Pet Trusts Protect!

Despite a pet’s short life expectancy, the pet may out live you. This is especially true now that medical intervention results in longer life expectances for pets than in the past.

Proper planning can provide for a care plan not only in the event of death but also incapacity.

You can provide for a temporary emergency caregiver in the event that something unexpected happens to you – providing them with keys to your home, feeding and care instructions, the name of your veterinarian, and information about permanent care instructions.


Planning can lead to peace of mind, reducing the anxiety that many pet owners experience when they envision their beloved pet living without them.

There is no assurance that if you leave money to someone outright to care for your pet that they will do what they promised to do.

Providing an orderly plan for your pet is the responsible and loving thing to do.


What is a Pet Trust?

If you are no longer able to provide for the care of your pet, a PET TRUST can ensure that there are funds available and a caretaking system in place to care for your pet.

A PET TRUST is a legal document you can create to ensure that your pets will be cared for as you yourself have cared for them.

With the PET TRUST, you can

  • Appoint a Caregiver and at least one backup Caregiver to provide care for your pet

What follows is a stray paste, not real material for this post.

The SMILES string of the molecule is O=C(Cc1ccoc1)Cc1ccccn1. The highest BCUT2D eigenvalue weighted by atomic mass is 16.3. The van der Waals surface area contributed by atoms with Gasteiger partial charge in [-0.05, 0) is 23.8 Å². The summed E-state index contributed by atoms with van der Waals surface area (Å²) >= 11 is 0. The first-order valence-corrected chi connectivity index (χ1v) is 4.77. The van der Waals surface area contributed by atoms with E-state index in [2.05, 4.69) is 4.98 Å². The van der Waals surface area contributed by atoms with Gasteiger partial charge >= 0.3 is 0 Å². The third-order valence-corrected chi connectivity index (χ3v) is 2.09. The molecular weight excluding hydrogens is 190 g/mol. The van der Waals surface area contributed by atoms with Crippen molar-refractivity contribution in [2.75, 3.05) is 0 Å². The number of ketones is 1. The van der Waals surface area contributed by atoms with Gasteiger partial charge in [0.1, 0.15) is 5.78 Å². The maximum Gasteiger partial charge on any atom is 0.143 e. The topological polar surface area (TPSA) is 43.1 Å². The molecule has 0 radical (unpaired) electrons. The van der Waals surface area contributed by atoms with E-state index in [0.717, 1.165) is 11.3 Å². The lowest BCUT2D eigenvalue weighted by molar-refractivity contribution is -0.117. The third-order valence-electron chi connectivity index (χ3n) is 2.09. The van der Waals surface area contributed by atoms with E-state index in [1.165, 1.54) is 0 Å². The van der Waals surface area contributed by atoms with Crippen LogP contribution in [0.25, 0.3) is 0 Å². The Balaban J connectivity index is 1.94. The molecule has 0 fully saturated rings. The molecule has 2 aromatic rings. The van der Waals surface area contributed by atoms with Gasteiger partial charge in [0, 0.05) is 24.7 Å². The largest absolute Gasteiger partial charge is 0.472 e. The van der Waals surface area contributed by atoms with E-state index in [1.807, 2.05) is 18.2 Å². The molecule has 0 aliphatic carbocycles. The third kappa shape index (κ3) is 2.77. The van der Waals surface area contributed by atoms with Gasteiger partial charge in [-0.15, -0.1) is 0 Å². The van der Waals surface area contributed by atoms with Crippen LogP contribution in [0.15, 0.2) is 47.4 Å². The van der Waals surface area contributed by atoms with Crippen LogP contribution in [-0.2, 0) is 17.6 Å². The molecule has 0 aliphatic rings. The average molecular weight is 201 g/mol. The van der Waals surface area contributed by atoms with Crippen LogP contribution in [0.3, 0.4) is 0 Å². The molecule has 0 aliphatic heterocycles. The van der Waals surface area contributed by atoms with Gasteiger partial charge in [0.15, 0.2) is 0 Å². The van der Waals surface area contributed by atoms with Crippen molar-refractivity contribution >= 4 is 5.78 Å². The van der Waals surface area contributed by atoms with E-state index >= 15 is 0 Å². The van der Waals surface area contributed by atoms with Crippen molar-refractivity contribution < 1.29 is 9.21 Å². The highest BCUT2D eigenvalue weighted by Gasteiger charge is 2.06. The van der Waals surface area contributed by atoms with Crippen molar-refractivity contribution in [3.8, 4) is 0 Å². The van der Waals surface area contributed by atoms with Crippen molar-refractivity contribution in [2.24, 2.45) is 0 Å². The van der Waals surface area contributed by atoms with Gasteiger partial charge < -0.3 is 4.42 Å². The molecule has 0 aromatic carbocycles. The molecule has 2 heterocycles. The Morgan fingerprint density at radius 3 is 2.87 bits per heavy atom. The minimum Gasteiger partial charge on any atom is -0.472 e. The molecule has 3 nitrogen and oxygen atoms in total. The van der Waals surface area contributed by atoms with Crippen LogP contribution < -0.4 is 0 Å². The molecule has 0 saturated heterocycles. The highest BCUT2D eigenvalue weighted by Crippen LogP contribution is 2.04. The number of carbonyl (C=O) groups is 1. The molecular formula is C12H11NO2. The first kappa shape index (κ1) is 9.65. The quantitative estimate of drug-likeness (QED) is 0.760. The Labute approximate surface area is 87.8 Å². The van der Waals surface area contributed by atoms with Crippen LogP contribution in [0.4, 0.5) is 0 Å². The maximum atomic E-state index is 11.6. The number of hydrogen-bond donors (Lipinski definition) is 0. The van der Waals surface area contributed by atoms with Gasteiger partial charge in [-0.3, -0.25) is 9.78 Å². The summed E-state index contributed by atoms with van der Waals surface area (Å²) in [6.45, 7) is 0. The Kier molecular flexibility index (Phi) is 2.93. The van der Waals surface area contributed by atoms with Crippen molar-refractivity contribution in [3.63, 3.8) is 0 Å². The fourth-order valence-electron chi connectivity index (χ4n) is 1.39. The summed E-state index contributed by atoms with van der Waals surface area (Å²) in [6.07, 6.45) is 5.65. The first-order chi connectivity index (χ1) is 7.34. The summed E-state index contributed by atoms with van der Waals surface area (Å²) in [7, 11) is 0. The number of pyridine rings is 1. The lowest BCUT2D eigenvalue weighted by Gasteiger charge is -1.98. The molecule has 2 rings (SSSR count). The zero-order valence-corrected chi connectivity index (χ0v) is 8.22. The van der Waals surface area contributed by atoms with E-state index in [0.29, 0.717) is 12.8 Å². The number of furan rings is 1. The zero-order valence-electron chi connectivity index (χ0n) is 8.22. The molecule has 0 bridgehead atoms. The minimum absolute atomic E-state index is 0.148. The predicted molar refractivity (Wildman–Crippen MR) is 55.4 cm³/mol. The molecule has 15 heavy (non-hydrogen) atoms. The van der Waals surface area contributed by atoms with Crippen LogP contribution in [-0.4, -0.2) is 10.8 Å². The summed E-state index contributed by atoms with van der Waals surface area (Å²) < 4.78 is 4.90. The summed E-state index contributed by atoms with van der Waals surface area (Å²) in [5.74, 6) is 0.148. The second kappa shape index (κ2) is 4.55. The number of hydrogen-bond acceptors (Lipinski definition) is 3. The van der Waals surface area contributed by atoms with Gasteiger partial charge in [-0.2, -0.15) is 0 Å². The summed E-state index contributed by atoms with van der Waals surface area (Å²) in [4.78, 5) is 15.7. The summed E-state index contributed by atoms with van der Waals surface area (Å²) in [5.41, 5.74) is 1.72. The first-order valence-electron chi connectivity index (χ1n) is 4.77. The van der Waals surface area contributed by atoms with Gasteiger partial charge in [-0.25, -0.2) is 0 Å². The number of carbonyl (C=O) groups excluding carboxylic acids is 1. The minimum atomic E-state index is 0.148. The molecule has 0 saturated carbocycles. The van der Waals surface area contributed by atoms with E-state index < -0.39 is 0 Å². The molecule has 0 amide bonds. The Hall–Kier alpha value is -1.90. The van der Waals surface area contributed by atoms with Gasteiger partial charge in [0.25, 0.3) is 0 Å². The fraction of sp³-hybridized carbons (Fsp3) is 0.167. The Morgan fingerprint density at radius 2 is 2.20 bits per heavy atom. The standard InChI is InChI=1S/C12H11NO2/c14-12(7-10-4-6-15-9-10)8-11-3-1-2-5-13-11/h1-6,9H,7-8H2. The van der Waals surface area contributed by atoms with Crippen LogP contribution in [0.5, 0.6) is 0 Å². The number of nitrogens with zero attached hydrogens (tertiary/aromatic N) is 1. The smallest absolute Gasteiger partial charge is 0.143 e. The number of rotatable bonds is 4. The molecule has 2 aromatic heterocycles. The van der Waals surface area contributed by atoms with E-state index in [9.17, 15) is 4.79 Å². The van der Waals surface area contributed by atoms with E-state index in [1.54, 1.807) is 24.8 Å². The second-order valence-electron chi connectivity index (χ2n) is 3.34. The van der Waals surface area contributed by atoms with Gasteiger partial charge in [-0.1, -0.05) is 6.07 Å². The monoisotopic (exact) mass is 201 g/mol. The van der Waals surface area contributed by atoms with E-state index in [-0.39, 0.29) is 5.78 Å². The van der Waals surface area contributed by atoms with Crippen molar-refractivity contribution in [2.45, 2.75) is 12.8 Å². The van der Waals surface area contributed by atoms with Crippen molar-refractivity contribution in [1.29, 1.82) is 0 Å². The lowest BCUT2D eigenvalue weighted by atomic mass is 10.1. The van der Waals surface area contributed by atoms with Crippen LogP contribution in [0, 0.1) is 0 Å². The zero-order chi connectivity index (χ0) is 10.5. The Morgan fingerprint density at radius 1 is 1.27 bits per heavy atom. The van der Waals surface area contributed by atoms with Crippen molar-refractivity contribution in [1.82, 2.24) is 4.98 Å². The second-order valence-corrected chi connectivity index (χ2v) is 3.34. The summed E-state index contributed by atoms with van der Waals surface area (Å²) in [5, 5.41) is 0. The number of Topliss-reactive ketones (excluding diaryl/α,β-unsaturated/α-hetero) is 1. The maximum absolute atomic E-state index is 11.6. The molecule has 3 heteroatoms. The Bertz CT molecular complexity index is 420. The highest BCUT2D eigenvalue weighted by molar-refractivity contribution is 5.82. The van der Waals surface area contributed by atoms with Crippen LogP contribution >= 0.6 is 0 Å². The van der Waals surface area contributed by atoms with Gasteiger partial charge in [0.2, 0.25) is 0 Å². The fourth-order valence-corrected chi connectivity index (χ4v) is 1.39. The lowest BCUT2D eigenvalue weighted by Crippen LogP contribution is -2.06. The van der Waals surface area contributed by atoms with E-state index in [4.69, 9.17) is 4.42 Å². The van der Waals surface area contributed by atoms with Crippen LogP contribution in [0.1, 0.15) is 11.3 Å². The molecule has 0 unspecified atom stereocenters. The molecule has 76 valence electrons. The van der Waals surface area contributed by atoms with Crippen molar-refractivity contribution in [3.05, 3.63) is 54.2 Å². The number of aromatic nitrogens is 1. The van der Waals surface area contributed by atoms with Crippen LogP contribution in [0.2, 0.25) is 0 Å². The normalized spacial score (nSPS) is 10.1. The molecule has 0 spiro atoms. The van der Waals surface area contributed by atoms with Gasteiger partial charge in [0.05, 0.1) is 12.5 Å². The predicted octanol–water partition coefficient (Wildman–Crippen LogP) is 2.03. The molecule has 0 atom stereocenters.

• Appoint a Trustee to make sure that the Caregiver is doing his or her job
  • Protect the money designated for the pet and ensure that it lasts for the duration of the pet’s life
  • Give directions regarding health care needs, exercise needs, diet needs, preferred veterinarian, and burial/cremation plans for your pet.
  • Provide that any funds remaining in trust at the death of the pet goes to charity or a family member.
  • Provide a method for finding a caretaker in the event that the caretaker or the back-up caretaker you have selected is unavailable.

Trusts are better than Outright Gifts to a Caretaker

Assets in a trust are NOT subject to the caregivers creditor, marital disputes or bankruptcy

If you leave an outright gift of money to a person in your will in exchange for the care of your pet, the money will go to that persons heirs or beneficiaries at his or her death and will not be available to care for the pet.

Without planning, you are leaving too much up to chance.

You can plan to ensure that there are people who will care for your pet, resources available for such care and clear instructions regarding how your pets should be cared for.

Jane Beaumont Hall works closely with pet owners to ensure that their pets will be properly cared for in the event that the pet owner cannot care for them.